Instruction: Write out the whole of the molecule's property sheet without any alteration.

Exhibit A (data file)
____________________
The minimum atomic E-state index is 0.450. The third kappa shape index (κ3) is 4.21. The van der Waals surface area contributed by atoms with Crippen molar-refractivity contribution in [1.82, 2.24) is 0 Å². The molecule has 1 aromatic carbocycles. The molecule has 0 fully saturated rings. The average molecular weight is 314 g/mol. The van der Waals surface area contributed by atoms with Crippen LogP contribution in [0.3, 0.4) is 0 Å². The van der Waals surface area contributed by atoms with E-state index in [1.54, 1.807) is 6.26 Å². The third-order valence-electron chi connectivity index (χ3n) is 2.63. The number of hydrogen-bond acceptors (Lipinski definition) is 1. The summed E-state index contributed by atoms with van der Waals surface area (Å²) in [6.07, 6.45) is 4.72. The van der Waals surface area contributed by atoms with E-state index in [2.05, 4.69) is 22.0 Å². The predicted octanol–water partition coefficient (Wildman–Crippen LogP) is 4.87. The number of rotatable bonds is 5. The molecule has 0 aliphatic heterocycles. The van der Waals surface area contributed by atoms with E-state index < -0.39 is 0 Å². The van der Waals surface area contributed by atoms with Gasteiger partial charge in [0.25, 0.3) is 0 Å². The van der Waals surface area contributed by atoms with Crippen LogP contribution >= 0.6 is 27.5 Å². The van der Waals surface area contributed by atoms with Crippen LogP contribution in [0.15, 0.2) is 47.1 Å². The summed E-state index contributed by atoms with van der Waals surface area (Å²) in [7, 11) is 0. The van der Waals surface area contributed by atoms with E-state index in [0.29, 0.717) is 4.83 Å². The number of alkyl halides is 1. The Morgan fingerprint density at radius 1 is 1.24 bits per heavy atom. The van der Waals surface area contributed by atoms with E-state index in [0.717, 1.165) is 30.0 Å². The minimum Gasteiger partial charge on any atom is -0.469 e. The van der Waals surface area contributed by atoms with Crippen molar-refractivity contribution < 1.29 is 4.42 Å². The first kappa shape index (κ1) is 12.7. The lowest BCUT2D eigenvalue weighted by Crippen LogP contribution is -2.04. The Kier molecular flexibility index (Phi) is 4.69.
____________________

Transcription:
The minimum atomic E-state index is 0.450. The third kappa shape index (κ3) is 4.21. The van der Waals surface area contributed by atoms with Crippen molar-refractivity contribution in [1.82, 2.24) is 0 Å². The molecule has 1 aromatic carbocycles. The molecule has 0 fully saturated rings. The average molecular weight is 314 g/mol. The van der Waals surface area contributed by atoms with Crippen LogP contribution in [0.3, 0.4) is 0 Å². The van der Waals surface area contributed by atoms with E-state index in [1.54, 1.807) is 6.26 Å². The third-order valence-electron chi connectivity index (χ3n) is 2.63. The number of hydrogen-bond acceptors (Lipinski definition) is 1. The summed E-state index contributed by atoms with van der Waals surface area (Å²) in [6.07, 6.45) is 4.72. The van der Waals surface area contributed by atoms with E-state index in [2.05, 4.69) is 22.0 Å². The predicted octanol–water partition coefficient (Wildman–Crippen LogP) is 4.87. The number of rotatable bonds is 5. The molecule has 0 aliphatic heterocycles. The van der Waals surface area contributed by atoms with E-state index < -0.39 is 0 Å². The van der Waals surface area contributed by atoms with Gasteiger partial charge in [0.25, 0.3) is 0 Å². The van der Waals surface area contributed by atoms with Crippen LogP contribution >= 0.6 is 27.5 Å². The van der Waals surface area contributed by atoms with Crippen LogP contribution in [0.15, 0.2) is 47.1 Å². The summed E-state index contributed by atoms with van der Waals surface area (Å²) in [7, 11) is 0. The van der Waals surface area contributed by atoms with E-state index in [0.29, 0.717) is 4.83 Å². The number of alkyl halides is 1. The Morgan fingerprint density at radius 1 is 1.24 bits per heavy atom. The van der Waals surface area contributed by atoms with E-state index in [0.717, 1.165) is 30.0 Å². The minimum Gasteiger partial charge on any atom is -0.469 e. The van der Waals surface area contributed by atoms with Crippen molar-refractivity contribution < 1.29 is 4.42 Å². The first kappa shape index (κ1) is 12.7. The lowest BCUT2D eigenvalue weighted by Crippen LogP contribution is -2.04. The Kier molecular flexibility index (Phi) is 4.69.